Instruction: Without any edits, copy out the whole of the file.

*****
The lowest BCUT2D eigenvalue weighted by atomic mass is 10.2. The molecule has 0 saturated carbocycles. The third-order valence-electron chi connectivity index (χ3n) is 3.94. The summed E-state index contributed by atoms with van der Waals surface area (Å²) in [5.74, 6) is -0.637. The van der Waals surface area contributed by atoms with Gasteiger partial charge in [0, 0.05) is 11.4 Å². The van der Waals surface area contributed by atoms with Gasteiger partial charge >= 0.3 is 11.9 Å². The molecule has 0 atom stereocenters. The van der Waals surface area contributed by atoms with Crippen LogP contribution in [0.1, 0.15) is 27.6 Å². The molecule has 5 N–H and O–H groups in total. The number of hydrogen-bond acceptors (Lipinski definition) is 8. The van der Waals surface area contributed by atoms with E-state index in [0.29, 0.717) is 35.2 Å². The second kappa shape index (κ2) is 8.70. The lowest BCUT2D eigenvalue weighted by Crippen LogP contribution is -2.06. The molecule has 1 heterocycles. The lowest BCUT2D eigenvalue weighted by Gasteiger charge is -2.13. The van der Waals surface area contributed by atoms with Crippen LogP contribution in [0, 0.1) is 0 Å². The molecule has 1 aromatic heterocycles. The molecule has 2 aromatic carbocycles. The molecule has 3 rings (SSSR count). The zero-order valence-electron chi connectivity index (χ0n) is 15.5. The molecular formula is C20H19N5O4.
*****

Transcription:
The lowest BCUT2D eigenvalue weighted by atomic mass is 10.2. The molecule has 0 saturated carbocycles. The third-order valence-electron chi connectivity index (χ3n) is 3.94. The summed E-state index contributed by atoms with van der Waals surface area (Å²) in [5.74, 6) is -0.637. The van der Waals surface area contributed by atoms with Gasteiger partial charge in [0, 0.05) is 11.4 Å². The van der Waals surface area contributed by atoms with Gasteiger partial charge >= 0.3 is 11.9 Å². The molecule has 0 atom stereocenters. The van der Waals surface area contributed by atoms with Crippen LogP contribution in [0.1, 0.15) is 27.6 Å². The molecule has 5 N–H and O–H groups in total. The number of hydrogen-bond acceptors (Lipinski definition) is 8. The van der Waals surface area contributed by atoms with E-state index in [0.29, 0.717) is 35.2 Å². The second kappa shape index (κ2) is 8.70. The lowest BCUT2D eigenvalue weighted by Crippen LogP contribution is -2.06. The molecule has 1 heterocycles. The lowest BCUT2D eigenvalue weighted by Gasteiger charge is -2.13. The van der Waals surface area contributed by atoms with Crippen LogP contribution in [0, 0.1) is 0 Å². The molecule has 1 aromatic heterocycles. The molecule has 2 aromatic carbocycles. The molecule has 3 rings (SSSR count). The zero-order valence-electron chi connectivity index (χ0n) is 15.5. The molecular formula is C20H19N5O4.